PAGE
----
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Example: Say I have a normal distribution that contains responses from both male and female participants with an average score of 50 ± 2.

Lets then say I actually receive this information in the following way; Men have an average score of x = 49 ± 3. Women have an average score of y = 51 ± 4. I can use this to calculate the combined mean of these values z = 50 ± 5 (by summing the errors in quadrature).

Question How much information about the male and female distributions needs to be encoded in order to retain the original error or how do I obtain a more realistic error on Z based on the knowledge that these are essentially part of the same data. Mean, variance and sample size intuitively seem enough to accomplish this.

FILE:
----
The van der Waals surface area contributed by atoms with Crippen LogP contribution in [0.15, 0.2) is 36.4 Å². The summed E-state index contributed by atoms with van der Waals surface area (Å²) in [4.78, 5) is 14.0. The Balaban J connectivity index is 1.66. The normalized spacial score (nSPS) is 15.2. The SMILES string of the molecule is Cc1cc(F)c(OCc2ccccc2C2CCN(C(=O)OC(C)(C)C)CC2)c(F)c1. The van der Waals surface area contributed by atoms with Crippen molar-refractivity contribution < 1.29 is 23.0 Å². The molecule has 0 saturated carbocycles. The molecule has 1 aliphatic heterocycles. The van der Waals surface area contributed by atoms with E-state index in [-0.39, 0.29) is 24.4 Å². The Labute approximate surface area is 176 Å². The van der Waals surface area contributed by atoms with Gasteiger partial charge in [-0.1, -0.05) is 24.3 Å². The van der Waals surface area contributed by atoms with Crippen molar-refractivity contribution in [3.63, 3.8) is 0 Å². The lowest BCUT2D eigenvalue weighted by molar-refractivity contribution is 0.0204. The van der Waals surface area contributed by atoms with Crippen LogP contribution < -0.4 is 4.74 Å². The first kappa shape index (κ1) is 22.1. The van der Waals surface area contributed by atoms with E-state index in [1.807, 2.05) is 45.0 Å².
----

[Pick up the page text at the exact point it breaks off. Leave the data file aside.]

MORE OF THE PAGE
The trivial case for two normal distributions both with n entries and the same mean would scale like; \begin{align} {\frac{1}{\sqrt{2}}} \end{align}

I suppose I am looking for the general form of this scaling for the error.

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  • $\begingroup$ Are you saying you want to compute the standard error of a mean of a mixture distribution from the statistics of the component distributions? $\endgroup$ Jan 19 '17 at 13:56
  • $\begingroup$ That sounds about right, yes. $\endgroup$ Jan 19 '17 at 14:14
  • $\begingroup$ Do you know the ns? $\endgroup$ Jan 19 '17 at 14:17
  • $\begingroup$ Not sure what you're refering to there. Ns being sample size? Ifso, then yes $\endgroup$ Jan 19 '17 at 14:18
  • $\begingroup$ Yes. In your case, how many males & how many females. $\endgroup$ Jan 19 '17 at 14:19
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I found the answer to this question here; How to 'sum' a standard deviation?

I've simulated it robustly and it works out fine. One can take the variance of the mixed distribution as the average of the two component distributions and work out standard error from there.

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